Tuesday, June 14, 2016

Introducing gdistcc – the easy way to compile in the cloud!

I’ve recently been making a sizeable number of contributions to HHVM, an open source virtual machine for both PHP and Facebook’s Hack language. Given it’s a “robust” code base, a fresh compile can take quite a while on my laptop. Earlier I wrote an entry about using ccache to cache compiled objects for reuse, great when moving between branches or release vs debug code. However, even with make and ccache doing their best, with an active project such as HHVM some updates (especially major header changes) require nearly a full recompile of the code base.

Enter my newest project gdistcc, which automates distributed compiling on Google Compute Engine with economical preemptible instances. While distcc has long existed to provide distributed compiling of C/C++/Objective-C code for those with access to multiple servers, gdistcc makes it easy to provision, compile, and shutdown any number of preconfigured instances for everyone!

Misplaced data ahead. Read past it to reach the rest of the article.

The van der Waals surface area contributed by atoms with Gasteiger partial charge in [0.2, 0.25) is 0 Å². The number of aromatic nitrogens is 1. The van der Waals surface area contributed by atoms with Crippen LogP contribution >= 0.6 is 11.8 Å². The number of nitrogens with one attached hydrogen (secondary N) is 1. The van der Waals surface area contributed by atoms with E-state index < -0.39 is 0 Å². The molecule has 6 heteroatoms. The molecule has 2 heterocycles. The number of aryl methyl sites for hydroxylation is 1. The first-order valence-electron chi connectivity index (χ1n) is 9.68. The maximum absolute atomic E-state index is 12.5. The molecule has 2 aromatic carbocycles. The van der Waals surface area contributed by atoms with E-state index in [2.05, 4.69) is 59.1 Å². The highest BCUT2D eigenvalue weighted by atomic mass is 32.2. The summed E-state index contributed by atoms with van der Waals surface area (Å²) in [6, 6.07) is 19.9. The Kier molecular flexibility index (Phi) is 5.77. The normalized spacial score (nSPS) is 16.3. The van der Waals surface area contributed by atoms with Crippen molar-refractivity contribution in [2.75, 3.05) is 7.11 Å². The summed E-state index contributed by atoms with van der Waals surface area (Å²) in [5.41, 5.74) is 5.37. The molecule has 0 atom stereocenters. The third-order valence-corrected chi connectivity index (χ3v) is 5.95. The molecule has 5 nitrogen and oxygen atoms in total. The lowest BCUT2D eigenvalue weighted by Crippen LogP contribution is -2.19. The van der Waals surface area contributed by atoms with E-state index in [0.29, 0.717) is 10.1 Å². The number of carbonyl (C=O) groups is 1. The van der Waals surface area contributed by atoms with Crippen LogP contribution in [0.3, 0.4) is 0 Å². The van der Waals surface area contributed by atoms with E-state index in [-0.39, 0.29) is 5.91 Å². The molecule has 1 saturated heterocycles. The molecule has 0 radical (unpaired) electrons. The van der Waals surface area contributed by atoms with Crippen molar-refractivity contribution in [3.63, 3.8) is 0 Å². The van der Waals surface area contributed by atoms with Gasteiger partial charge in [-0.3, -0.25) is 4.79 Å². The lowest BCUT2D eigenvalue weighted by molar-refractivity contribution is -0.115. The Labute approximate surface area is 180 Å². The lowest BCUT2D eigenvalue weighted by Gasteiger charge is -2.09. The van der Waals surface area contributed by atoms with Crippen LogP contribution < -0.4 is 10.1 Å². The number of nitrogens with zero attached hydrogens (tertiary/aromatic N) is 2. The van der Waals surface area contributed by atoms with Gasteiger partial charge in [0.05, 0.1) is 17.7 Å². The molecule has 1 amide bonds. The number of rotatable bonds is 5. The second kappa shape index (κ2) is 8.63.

Full details on installing and using gdistcc can be found at gdistcc.andrewpeabody.com however here is a quick example for a ccache enabled ‘make’ project once gcloud is setup and gdistcc is installed.

Start 16 gdistcc instances
gdistcc start --qty 16
Build the project (in the root of your ‘make’ project)
gdistcc make
Stop the gdistcc instances
gdistcc stop
That’s it! Currently gdistcc is still pretty rough around the edges and only works on CentOS-7, however I plan to add support for Ubuntu in the near future, and any Google Compute preferred distro should be pretty easy to add.

There are number of limitations, the largest is that I choose (currently) not to make use of distcc’s pump functionality for a number of reasons:
  • Without pump the headers are processed on the local host, this means system headers are NOT needed on the instances which significantly speeds their installation/startup/configuration, and reduces the amount of data that needs to be transferred over the internet (gdistcc uses ssh for security reasons – internal distcc clusters make use of the faster TCP mode).
  • Without pump all that is needed on the instances is the identical version of distcc-server, C/C++/Objective-C compiler which means long term I may develop a more “universal” backend instance.
  • Given that gdistcc currently requires ccache (I think it unlikely I will eliminate that requirement), the headers are frequently pre-processed and cached by ccache anyway, so pump mode is less of any advantage.

I’ll be adding more posts about gdistcc as development progresses.

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